Hall v. Fabrizio, No. JKB-12-754, 2012 WL 2905293 (D. Md. July 13, 2012), is also instructive. There, Judge Bredar dismissed a failure to train claim against the BPD because "the complaint [did] not allege any facts regarding the sort of training that Baltimore police officers actually receive or how that training reflects the decision of any municipal policymaker." Id. at *2.
Canton, Connick, Hall, and Peters, among other cases, teach that stating a claim for failure to train requires more than bald assertions that police officers were not properly trained. The allegations here are woefully insufficient to state a Monell claim against the BPD, based on failure to train.
D. Count Two: Supervisory Violations
Whetstone has sued Rawlings-Blake, Pugh, Batts, and De Sousa in their personal capacities, alleging violations of the Fourth Amendment, based on failure "to train, instruct, supervise, and discipline the police officers" named in the Complaint, thereby causing "Whetstone's damages." ECF 1, ¶ 50 at 14.
The Complaint contains two paragraphs with the number 50, on different pages. Therefore, I have included the page number.
To prevail under § 1983, the plaintiff must show personal fault based upon a defendant's own conduct. See Vinnedge v. Gibbs, 550 F.2d 926, 928 (4th Cir. 1977) (stating that for an individual defendant to be held liable pursuant to 42 U.S.C. § 1983, the plaintiff must affirmatively show that the official acted personally to deprive the plaintiff of his rights). Thus, there is no respondeat superior liability under § 1983. Iqbal, supra, 556 U.S at 676 ("Because vicarious liability is inapplicable to . . . § 1983 suits, a plaintiff must plead that each Government-official defendant, through the official's own individual actions, has violated the Constitution."); see also Wilcox v. Brown, 877 F.3d 161, 170 (4th Cir. 2017); Love-Lane, 355 F.3d at 782; Trulock v. Freeh, 275 F.3d 391, 402 (4th Cir. 2001).
Liability of a supervisory official under § 1983 claims "is premised on 'a recognition that supervisory indifference or tacit authorization of subordinates' misconduct may be a causative factor in the constitutional injuries they inflict on those committed to their care.'" Baynard v. Malone, 268 F.3d 228, 235 (4th Cir. 2001) (citing Slakan v. Porter, 737 F.2d 368, 372 (4th Cir. 1984)). With respect to a supervisory liability claim in a § 1983 action, a plaintiff must allege:
(1) That the supervisor had actual or constructive knowledge that his subordinate was engaged in conduct that posed a pervasive and unreasonable risk of constitutional injury to . . . the plaintiff; (2) that the supervisor's response to that knowledge was so inadequate as to show deliberate indifference to or tacit authorization of the alleged offensive practices; and (3) that there was an affirmative causal link between the supervisor's inaction and the particular constitutional injury suffered by the plaintiff.Shaw v. Stroud, 13 F.3d 791, 799 (4th Cir. 1994) (citations omitted), cert. denied, 513 U.S. 813 (1994); see also Wilcox, 877 F.3d at 170.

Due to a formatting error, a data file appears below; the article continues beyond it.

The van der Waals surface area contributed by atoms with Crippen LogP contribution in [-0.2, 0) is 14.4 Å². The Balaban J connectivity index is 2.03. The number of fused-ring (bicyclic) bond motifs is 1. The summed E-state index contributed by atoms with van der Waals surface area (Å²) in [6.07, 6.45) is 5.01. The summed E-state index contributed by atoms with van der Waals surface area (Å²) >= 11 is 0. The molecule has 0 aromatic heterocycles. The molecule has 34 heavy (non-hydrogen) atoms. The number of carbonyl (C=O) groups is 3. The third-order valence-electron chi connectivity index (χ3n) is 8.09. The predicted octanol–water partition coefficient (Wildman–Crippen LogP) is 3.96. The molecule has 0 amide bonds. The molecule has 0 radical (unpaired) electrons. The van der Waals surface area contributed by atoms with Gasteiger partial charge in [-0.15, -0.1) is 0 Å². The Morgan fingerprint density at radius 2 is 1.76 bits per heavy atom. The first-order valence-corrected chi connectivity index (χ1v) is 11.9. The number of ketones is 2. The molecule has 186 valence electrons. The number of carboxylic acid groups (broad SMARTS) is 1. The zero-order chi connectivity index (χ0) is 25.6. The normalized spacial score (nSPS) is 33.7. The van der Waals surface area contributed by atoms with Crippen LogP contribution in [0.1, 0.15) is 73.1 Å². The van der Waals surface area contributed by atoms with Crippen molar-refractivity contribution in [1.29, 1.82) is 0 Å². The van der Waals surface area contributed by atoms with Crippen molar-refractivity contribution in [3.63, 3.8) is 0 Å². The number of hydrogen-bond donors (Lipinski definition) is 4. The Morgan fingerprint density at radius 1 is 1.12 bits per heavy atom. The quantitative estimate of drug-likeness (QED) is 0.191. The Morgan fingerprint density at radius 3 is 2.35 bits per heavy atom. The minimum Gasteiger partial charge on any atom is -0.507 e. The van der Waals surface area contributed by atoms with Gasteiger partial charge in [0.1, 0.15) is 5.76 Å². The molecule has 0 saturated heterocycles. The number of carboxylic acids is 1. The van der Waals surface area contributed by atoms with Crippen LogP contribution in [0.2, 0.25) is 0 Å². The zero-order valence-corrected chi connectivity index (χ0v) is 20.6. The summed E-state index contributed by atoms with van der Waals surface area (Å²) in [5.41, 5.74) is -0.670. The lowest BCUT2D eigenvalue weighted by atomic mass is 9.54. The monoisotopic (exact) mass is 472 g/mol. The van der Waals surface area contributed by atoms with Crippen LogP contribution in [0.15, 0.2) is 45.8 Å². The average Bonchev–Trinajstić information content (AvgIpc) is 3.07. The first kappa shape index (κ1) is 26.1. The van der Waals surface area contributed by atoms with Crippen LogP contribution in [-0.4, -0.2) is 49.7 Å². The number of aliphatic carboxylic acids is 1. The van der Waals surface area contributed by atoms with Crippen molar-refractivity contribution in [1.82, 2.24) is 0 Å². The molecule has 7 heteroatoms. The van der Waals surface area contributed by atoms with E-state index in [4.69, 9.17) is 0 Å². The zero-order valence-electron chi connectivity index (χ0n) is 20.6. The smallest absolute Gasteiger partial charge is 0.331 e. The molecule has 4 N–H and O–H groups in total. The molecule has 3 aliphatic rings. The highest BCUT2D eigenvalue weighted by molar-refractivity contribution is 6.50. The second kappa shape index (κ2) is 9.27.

Plaintiff's allegations are wholly deficient to establish supervisory liability. She alleges no specific facts as to misconduct, instead relying on boilerplate and conclusory assertions. The claims against Rawlings-Blake, Pugh, Batts, and De Sousa are subject to dismissal.
E. Count Three: Excessive Force
Count Three alleges a claim against the Police Officers for a violation of the Fourth Amendment, based on the use of excessive force. The Police Officers moved to dismiss, claiming, inter alia, that they did not violate plaintiff's constitutional rights. ECF 22-1 at 14-17. Alternatively, they contend that they are protected from liability based on qualified immunity. Id. at 17-19.
The Police Officers also assert that the Fourteenth Amendment does not apply here. ECF 22-1 at 9. --------
1. Excessive Force
The heart of plaintiff's claims consists of the allegation of the use of excessive force, predicated on the Fourth Amendment. ECF 1, ¶¶ 51-72. In particular, Whetstone claims the officers removed her from her vehicle "with such extreme force that her limbs were severely bruised and her face was caused to slam into the roadway." Id. ¶ 23. She also claims the force was excessive, given that she did not engage in a serious crime, resist the arrest, or attempt to flee. Id. ¶ 55.
The Fourth Amendment guarantees, inter alia, "[t]he right of the people to be secure in their persons, houses, papers, and effects, against unreasonable searches and seizures . . . ." U.S. Const. amend IV. It is made applicable to the States through the Fourteenth Amendment. Mapp v. Ohio, 367 U.S. 643, 655 (1961).